It’s a frustrating limitation, but the game’s online component works fairly well otherwise; only about one in five matches I played online suffered from latency issues. Of course, playing online also allows you to showcase your lovingly crafted IDARB team, which you can make with the game’s simple, playful creation tools.
All of that customization is aesthetic, not mechanic, but that doesn’t make whipping up an unstoppable IDARB force any less enjoyable. You can make players out of a simple pixel-drawing grid, draw up a logo that waves proudly behind your team on the IDARB field and a theme song that plays when you claim victory on the pitch.
It’s really funny, just like a lot of things in IDARB
I created most of the Polygon editorial staff, complete with their own team logo and theme song — a weird, chippy version of the Jurassic Park theme — and took them online to spar against the Teenage Mutant Ninja Turtles, the original Power Rangers and what I believe may have been the main cast of The West Wing.
It’s really funny, just like a lot of things in IDARB. There’s an announcer who chimes in after every goal, barking ancient memes, TV theme song lyrics, commercial tag lines and occasionally super obscure movie quotes (like "My car just hit a water buffalo," that classic bon mot from Fletch). There’s a single-player campaign that pits you against mustachioed cops, a cult of moms and breakfast food items, culminating in a credits sequence that entreats players to Tweet nice things about the game.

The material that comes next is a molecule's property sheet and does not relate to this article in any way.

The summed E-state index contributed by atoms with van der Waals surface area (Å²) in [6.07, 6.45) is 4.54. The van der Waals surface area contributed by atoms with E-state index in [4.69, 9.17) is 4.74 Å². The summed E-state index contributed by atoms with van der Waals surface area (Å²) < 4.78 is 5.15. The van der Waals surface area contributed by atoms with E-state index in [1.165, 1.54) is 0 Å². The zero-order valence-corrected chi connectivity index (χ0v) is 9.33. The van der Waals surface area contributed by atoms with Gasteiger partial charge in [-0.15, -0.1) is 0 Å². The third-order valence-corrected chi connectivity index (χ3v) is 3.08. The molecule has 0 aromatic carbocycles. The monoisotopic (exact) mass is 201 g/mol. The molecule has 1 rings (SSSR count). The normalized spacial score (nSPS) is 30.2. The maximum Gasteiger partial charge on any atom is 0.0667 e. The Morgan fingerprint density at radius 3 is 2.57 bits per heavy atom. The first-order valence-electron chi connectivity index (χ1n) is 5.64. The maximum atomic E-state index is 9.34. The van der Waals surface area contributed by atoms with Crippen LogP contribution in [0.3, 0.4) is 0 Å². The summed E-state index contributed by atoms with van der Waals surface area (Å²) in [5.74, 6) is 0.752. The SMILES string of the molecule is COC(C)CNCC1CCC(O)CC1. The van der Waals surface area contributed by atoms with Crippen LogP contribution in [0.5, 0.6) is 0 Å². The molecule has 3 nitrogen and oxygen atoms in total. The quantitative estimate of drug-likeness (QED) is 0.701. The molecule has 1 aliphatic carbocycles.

IDARB silly nature doesn't hold it back from serious gameplay wins
IDARB throws a lot of goof spaghetti at the wall, and a shocking amount of it sticks. But its absurdity can, when cranked up to 11, distract from the real joy of the game — its satisfying mechanics and miles-deep strategy. Even at its silliest, even when you’re playing as President Josiah Bartlett and dunking over the head of Robocop, don’t get it twisted: IDARB plays like an honest-to-goodness, capital-S Sport.
IDARB was reviewed using downloadable code for Xbox One provided by Other Ocean Interactive. You can find out additional information about Polygon's ethics policy here.About Polygon's Reviews